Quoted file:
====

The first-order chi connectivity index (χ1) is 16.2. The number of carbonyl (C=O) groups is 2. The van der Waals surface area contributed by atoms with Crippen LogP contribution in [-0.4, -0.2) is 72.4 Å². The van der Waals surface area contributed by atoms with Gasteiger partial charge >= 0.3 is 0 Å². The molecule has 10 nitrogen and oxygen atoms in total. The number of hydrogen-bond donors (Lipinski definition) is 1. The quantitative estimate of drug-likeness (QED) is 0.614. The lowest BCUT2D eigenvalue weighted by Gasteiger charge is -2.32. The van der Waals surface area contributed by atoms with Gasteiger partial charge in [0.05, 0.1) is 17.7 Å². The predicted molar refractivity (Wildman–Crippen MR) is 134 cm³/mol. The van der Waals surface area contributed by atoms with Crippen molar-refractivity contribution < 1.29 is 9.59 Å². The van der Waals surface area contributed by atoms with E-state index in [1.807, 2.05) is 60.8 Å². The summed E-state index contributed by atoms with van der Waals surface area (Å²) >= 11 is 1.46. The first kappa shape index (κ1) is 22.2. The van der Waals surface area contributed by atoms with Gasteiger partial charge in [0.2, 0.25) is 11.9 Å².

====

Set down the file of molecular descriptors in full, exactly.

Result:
The first-order chi connectivity index (χ1) is 16.2. The number of carbonyl (C=O) groups is 2. The van der Waals surface area contributed by atoms with Crippen LogP contribution in [-0.4, -0.2) is 72.4 Å². The van der Waals surface area contributed by atoms with Gasteiger partial charge >= 0.3 is 0 Å². The molecule has 10 nitrogen and oxygen atoms in total. The number of hydrogen-bond donors (Lipinski definition) is 1. The quantitative estimate of drug-likeness (QED) is 0.614. The lowest BCUT2D eigenvalue weighted by Gasteiger charge is -2.32. The van der Waals surface area contributed by atoms with Gasteiger partial charge in [0.05, 0.1) is 17.7 Å². The predicted molar refractivity (Wildman–Crippen MR) is 134 cm³/mol. The van der Waals surface area contributed by atoms with Crippen molar-refractivity contribution < 1.29 is 9.59 Å². The van der Waals surface area contributed by atoms with E-state index in [1.807, 2.05) is 60.8 Å². The summed E-state index contributed by atoms with van der Waals surface area (Å²) >= 11 is 1.46. The first kappa shape index (κ1) is 22.2. The van der Waals surface area contributed by atoms with Gasteiger partial charge in [0.2, 0.25) is 11.9 Å².